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Korean Journal of Reproductive Medicine 2008;35(2):131-141.
Published online June 1, 2008.
Comparison of ICSI Outcomes between Fresh and Cryopreserved-Thawed Testicular Spermatozoa.
Young Sik Choi, Young Min Choi, Soo Woong Kim, Jae Seung Paick, Byung Chul Jee, Seung Yup Ku, Chang Suk Suh, Seok Hyun Kim, Jung Gu Kim, Shin Yong Moon
1Department of Obstetrics and Gynecology, Yonsei University College of Medicine, Seoul, Korea.
2Department of Obstetrics and Gynecology, College of Medicine, Seoul National University, Seoul, Korea.
3Institute of Reproductive Medicine and Population, Medical Research Center, Seoul National University, Seoul, Korea.
4Department of Urology, College of Medicine, Seoul National University, Seoul, Korea.
Abstract
OBJECTIVE
To compare the outcomes of intracytoplasmic sperm injection (ICSI) with fresh and cryopreserved-thawed testicular spermatozoa in patients with azoospermia. METHODS: One hundred and nine cycles (66 couples) where ICSI was planned with fresh or cryopreserved-thawed testicular spermatozoa were included in this study; Ninety two cycles (61 couples) with fresh testicular spermatozoa (fresh group) and seventeen cycles (13 couples) with cryopreserved-thawed testicular spermatozoa (cryopreserved-thawed group). We compared ICSI outcomes such as fertilization rate, implantation rate, pregnancy rate and miscarriage rate, which were statistically analyzed using Mann-Whitney U test or Fisher's exact test, where appropriate. RESULTS: In 9 out of the 92 cycles where ICSI was planned with fresh testicular spermatozoa, testicular spermatozoa could not be retrieved. Fertilization rate tended to be higher in the fresh group than in the cryopreserved-thawed group (58.0+/-27.8% vs. 45.9+/-25.0%, p=0.076). The number of high quality embryos was significantly higher in the fresh group (0.9+/-1.2 vs. 0.2+/-0.5, p=0.002). However, there were no significant differences in clinical pregnancy rate, implantation rate and miscarriage rate between the two groups. CONCLUSION: The results of this study suggest that although the use of cryopreserved-thawed testicular sperm for ICSI in patients with azoospermia may reduce fertilization capacity and embryo quality, it may not affect pregnancy rate, implantation rate and miscarriage rate. If testicular sperm can be obtained before ICSI procedure, the use of cryopreserved-thawed testicular sperm may also avoid unnecessary controlled ovarian hyperstimulation and cancellation of oocyte retrieval when spermatozoa cannot be retrieved as well as damage on testicular function by repeated TESE.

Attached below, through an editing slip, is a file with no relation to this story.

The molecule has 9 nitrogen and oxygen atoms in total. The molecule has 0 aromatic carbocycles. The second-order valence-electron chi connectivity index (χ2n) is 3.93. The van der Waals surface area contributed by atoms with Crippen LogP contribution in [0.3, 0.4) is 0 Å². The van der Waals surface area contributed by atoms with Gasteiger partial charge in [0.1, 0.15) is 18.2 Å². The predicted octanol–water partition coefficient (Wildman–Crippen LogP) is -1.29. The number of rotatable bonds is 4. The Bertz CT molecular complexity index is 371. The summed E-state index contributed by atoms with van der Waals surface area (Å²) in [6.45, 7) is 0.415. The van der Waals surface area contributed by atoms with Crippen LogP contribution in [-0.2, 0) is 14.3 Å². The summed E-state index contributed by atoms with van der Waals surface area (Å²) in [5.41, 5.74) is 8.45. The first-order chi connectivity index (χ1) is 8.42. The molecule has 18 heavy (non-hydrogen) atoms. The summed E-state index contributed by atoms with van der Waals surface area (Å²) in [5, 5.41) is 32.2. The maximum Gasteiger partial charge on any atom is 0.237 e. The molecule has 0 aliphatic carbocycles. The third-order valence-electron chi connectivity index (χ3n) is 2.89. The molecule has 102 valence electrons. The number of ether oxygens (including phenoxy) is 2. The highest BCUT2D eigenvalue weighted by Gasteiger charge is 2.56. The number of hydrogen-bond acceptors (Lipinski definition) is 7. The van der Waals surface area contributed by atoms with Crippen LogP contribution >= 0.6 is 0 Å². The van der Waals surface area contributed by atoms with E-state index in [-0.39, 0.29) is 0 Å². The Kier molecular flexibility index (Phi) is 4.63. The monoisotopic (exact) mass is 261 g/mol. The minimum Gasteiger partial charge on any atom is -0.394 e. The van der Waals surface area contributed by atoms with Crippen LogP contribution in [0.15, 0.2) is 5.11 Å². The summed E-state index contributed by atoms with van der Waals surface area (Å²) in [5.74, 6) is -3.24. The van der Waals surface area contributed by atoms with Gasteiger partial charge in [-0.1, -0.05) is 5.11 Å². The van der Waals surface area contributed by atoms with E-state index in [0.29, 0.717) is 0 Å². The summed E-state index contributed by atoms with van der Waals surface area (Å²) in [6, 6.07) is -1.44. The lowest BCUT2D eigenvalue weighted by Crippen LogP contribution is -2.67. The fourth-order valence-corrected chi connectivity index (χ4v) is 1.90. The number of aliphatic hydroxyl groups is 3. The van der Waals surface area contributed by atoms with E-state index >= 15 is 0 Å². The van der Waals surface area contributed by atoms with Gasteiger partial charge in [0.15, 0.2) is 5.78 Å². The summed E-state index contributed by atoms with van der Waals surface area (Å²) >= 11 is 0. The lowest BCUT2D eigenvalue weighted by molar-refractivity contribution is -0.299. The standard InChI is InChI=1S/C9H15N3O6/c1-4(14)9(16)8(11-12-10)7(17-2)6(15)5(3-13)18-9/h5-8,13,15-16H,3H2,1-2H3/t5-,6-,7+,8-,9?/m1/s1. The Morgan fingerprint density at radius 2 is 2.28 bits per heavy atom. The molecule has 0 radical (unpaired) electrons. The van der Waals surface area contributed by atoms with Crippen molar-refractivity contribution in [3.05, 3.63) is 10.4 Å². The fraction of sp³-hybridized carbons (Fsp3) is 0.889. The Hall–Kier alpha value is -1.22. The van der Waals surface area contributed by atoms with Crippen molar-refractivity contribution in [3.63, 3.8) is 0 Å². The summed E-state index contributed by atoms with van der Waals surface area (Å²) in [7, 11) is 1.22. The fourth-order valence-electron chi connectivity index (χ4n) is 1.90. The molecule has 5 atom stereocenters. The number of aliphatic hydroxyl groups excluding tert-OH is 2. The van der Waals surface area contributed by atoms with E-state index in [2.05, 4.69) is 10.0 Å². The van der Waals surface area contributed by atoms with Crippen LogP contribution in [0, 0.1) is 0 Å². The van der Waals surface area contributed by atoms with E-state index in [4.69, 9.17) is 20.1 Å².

Key Words: Azoospermia; Testicular sperm retrieval; Cryopreservation; Intracytoplasmic sperm injection
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